The couches may not have been Jack's best business plan, but it wasn't a total disaster. In fact, those spine-crushing pieces of "furniture" could be the very thing that gets Avery back on U.S. soil as one of the people subjected to one had intel on her. I must say, all of Alec Baldwin's off-screen drama aside, this was one of his funniest and most sincere turns all season. (His meltdown in front of the couch industry elite could rival Jenna's.) If Baldwin is going out like he keeps saying he is, good God, at least he's going out on top.
Meanwhile Jenna had her own Bad Idea of the Week when she opted to have a full-on celebrity meltdown in the hopes that it would win back Paul. How weird and reckless was it? In the end, it weirded Tracy out. That bad. She Kanye'd a spelling bee, jumped out of a window during a visit to The Today Show, made out with Paz de le Huerta at a children's museum, dined at Balthazar without a reservation and admitted she made a sex tape with the Six Flags guy. Still, against all odds, she wound up back in the arms of Paul L'astname. So did a poor handcuffed Tracy, too, for that matter.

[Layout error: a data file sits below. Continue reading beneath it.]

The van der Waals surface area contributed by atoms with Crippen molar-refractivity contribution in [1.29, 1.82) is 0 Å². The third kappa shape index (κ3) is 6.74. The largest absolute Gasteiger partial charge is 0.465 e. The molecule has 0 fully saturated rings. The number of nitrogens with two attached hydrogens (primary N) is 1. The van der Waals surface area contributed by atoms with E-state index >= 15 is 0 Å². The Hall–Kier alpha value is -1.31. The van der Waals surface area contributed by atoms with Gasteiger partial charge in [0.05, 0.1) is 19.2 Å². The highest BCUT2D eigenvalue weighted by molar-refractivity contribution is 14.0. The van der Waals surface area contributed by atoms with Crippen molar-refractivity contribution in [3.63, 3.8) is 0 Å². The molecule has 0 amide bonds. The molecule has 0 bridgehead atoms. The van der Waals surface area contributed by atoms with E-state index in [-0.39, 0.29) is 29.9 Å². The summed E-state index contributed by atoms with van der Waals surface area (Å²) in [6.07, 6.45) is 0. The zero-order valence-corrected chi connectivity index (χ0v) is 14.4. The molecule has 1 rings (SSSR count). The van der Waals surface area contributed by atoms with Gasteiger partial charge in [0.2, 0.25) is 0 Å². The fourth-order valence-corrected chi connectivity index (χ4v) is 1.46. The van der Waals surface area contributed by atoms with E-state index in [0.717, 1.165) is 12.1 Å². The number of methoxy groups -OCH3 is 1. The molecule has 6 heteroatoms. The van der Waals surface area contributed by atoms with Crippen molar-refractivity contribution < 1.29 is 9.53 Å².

The only person who wasn't having a bad time was none other than Liz Lemon. My how things have changed this season, eh? Despite the fact that Murphy Brown had lied to her and career women everywhere about having it all, Liz has still gotten her "real life" on track. After resigning to the fact that she wouldn't have kids, Jack secretly set up a meeting with a Terrible Kevin (not a good Kevin like a Sorbo or a Costner or a Garnett) so that Liz could meet his daughter Kat, who was a mini-Liz, complete with sarcastic sense of humor, glasses, an unwanted schoolyard nickname, and feel a connection to a youth. (Super Virgin meet Pukes in Thermos!)
Jack's plan to ensure there are more Liz Lemons in the world paid off. Liz realized she actually did want kids still and Criss agreed she'd make an awesome mom, though whether he'll be the one to have and raise a kid with her is up in the air. (Side note: Hollywood.com's own Kate Ward thinks James Marsden is a better catch than Ryan Gosling. Talk amongst yourselves.) While it's great that 30 Rock is finally giving Liz the life she wants and deserves, does her cheer that "Real life is starting" mean Liz Lemon has been lying to us, too? She has been a funny, aspirational, cheese-eating beacon for single career women everywhere for years. But if everything that lead to Criss and possibly a baby wasn't "real life" to Liz Lemon, what does it mean for the rest of us? Ack!
While you mull that over, here are the best lines and moments from last night's 30 Rock "Murphy Brown Lied To Us":